My stunning roommate Taylor is modeling the original design of this geometric styled crop-top. I love the pattern but fit of the top makes me want to rethread it. Taylor owns this outfit. Her decision to pair the top with a light pair of shorts helps to mute the vibrant colors. I’m excited to see the clothing combination she puts together after the redesign.  Any suggestions of what could improve this top? Is there no hope for this material or do you take to the style as is?

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Trading in a sewing machine for some pliers and nail polish

I saw this amazing idea on the good ol’ Pinterest and instantly fell in love with it. All I need are washers of varying sizes and nail polish? Count me in!  The post that inspired this project is “DIY – Washer Necklace” By Wilma. She does an awesome job showing the step-by-step process– you should check it out! She started out her project with an old necklace chain and some jump rings. For some reason, I thought it would be a better idea to make the chain myself with smaller sized washers… That decision definitely wasn’t a time saver. To cut down the time of this project I would definitely stop by a Michaels and buy a necklace chain.

Here are the supplies:

I grabbed the most obnoxious nail polish color I could find and a top coat clear polish. I didn’t end up using the base coat nail polish but if you want to add that step, go for it. I also took a trip to Lowe’s and bought three different sized washers.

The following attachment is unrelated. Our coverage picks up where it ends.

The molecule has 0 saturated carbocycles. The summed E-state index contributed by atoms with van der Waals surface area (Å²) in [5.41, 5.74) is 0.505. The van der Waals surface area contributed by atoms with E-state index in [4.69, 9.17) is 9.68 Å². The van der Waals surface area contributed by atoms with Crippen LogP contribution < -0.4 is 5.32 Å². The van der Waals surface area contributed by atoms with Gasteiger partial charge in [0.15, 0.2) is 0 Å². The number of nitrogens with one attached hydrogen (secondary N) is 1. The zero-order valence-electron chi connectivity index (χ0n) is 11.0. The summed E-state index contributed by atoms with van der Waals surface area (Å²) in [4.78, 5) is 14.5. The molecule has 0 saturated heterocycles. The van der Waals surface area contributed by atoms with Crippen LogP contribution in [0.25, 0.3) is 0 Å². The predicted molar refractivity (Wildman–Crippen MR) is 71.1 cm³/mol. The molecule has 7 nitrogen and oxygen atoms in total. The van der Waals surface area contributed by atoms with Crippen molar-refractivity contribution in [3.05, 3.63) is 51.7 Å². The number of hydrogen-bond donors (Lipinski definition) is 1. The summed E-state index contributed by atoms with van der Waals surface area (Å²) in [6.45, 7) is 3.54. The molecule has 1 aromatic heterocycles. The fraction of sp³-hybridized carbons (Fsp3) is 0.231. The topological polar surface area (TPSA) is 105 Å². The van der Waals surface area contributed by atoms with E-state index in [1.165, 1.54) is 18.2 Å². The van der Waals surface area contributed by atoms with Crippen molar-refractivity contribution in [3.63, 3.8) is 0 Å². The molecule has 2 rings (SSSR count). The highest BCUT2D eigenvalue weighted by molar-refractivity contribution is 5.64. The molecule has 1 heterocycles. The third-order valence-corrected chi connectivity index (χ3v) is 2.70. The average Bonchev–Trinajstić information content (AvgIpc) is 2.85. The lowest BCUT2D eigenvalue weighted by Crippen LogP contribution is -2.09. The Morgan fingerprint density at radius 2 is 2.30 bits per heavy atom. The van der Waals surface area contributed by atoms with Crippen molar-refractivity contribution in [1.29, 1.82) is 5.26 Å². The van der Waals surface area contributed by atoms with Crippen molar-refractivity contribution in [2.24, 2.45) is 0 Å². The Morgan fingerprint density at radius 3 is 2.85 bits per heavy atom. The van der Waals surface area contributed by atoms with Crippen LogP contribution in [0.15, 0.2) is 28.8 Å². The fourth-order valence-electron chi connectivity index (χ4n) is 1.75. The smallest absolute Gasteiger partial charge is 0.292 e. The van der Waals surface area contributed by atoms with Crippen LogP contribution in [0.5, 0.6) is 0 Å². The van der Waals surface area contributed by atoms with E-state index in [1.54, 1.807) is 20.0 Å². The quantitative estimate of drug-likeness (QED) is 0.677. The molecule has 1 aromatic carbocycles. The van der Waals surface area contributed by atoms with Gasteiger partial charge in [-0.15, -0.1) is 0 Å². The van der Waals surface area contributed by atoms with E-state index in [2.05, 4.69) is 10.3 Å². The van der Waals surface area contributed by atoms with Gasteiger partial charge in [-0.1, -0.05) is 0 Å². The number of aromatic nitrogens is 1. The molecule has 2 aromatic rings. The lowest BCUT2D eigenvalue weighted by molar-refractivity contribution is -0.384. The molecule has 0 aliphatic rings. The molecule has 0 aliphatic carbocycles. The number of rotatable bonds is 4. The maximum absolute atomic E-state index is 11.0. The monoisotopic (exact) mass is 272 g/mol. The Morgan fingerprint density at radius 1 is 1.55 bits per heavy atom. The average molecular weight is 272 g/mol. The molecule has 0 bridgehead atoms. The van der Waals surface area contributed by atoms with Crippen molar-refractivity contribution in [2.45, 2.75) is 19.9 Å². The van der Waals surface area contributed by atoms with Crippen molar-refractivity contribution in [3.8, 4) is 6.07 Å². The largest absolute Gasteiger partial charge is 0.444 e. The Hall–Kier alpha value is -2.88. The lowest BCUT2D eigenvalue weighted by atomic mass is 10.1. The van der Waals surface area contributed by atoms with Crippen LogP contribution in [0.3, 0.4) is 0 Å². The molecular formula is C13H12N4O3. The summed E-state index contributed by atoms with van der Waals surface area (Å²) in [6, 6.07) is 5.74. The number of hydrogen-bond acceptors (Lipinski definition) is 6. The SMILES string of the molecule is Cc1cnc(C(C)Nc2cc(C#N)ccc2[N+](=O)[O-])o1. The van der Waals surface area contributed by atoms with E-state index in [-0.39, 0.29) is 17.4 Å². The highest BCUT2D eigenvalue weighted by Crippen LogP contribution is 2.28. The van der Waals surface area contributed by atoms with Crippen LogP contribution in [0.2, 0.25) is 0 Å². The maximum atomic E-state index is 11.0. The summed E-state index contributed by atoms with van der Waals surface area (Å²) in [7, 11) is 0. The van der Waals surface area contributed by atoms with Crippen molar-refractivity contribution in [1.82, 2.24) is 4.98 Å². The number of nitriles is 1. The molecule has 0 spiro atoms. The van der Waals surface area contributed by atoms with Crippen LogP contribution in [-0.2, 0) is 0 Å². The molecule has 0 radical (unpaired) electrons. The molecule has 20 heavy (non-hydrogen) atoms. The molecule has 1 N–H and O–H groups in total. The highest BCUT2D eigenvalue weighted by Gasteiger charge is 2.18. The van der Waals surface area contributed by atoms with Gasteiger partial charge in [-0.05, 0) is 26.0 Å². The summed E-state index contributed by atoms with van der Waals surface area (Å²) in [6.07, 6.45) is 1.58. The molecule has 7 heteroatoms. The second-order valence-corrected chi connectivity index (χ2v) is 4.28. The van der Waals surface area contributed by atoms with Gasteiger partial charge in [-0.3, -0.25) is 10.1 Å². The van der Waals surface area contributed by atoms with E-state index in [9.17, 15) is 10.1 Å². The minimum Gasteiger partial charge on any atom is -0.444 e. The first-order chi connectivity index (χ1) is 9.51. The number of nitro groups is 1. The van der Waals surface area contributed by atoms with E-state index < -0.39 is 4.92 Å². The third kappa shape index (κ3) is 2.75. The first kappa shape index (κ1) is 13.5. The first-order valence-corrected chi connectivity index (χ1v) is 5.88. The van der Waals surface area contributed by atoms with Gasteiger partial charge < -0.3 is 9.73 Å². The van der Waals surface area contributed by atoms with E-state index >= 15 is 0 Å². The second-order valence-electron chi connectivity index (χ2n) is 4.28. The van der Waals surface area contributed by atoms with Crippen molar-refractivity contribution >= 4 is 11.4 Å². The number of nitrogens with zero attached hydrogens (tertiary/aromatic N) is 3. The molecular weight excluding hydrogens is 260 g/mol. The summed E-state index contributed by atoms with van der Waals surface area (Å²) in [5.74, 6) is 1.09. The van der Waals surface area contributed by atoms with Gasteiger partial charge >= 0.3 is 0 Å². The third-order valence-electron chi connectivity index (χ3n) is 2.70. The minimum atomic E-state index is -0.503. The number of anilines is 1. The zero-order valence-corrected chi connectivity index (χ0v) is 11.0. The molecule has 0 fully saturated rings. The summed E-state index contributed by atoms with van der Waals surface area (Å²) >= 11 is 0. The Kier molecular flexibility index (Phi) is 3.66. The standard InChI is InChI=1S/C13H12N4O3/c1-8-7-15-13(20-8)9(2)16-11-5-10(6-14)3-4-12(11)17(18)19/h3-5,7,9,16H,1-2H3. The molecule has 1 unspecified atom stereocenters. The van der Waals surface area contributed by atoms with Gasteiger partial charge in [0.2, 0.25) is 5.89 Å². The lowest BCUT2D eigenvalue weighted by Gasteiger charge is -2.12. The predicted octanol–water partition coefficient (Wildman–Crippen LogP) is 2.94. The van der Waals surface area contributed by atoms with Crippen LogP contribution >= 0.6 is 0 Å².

For the chain I chose the smallest split washer size I could find. I chose the split washer (shown below) because the slice in it makes it easy to create a chain. I also chose a larger sized split washer that was slightly smaller than the washers I was going to  paint. I chose a size that would make it easy for the smaller washers to attach  but also would fit around the larger decorative washers. The last washer size I chose was the style that would be used as the focal point of the necklace. In the picture above you can see what it looks like painted.

The washers came in packages. I only needed one package for the two larger washers but I purchased three packages for the small washers that would make up the chain.  All of the supplies were fairly inexpensive but don’t forget about your pliers! Hopefully you have some already, the pliers cost more than all the supplies of the necklace put together… (Another good reason to stop by Michaels and buy the necklace chain.)

Steps:

1. Paint the washers. Wait for the first coat to dry. Add a second coat of the color nail polish then add a coat of the clear polish after second coat has dried.

2. Put together a chain with the smaller split washers. (I used two pliers to open up the washers to attach them. Then I used the pliers to flatten the slice to seal the chain together.)

3. Once the painted washers are dry, place them in a pattern you want and connect them with the larger split washers. I opened and closed the larger split washers the same as the smaller ones. The larger ones were a lot harder to work with because of their size. Because of how much time and energy it took to split the two washers, I would recommend buying some jump rings along with your  necklace chain at Michaels…

4. Once the you have the decorative part of your necklace put together and the chain connected, attach two additional large-split washers to each side of the pattern and slip the ends of the chain on each side.


I really like the industrial look of this necklace. It can brighten up any neutral outfit (a color scheme I definitely have too much of). The bright and bold style that has been everywhere all summer can still be accomplished with your black and gray shirts. All you need is some blindingly bright accessories!

This project was fun and I am thinking about creating another washer necklace with all large washers instead of the small chain.

Let me know your thoughts! Too obnoxious? Too much work?

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Re-threaded Rags Road Trip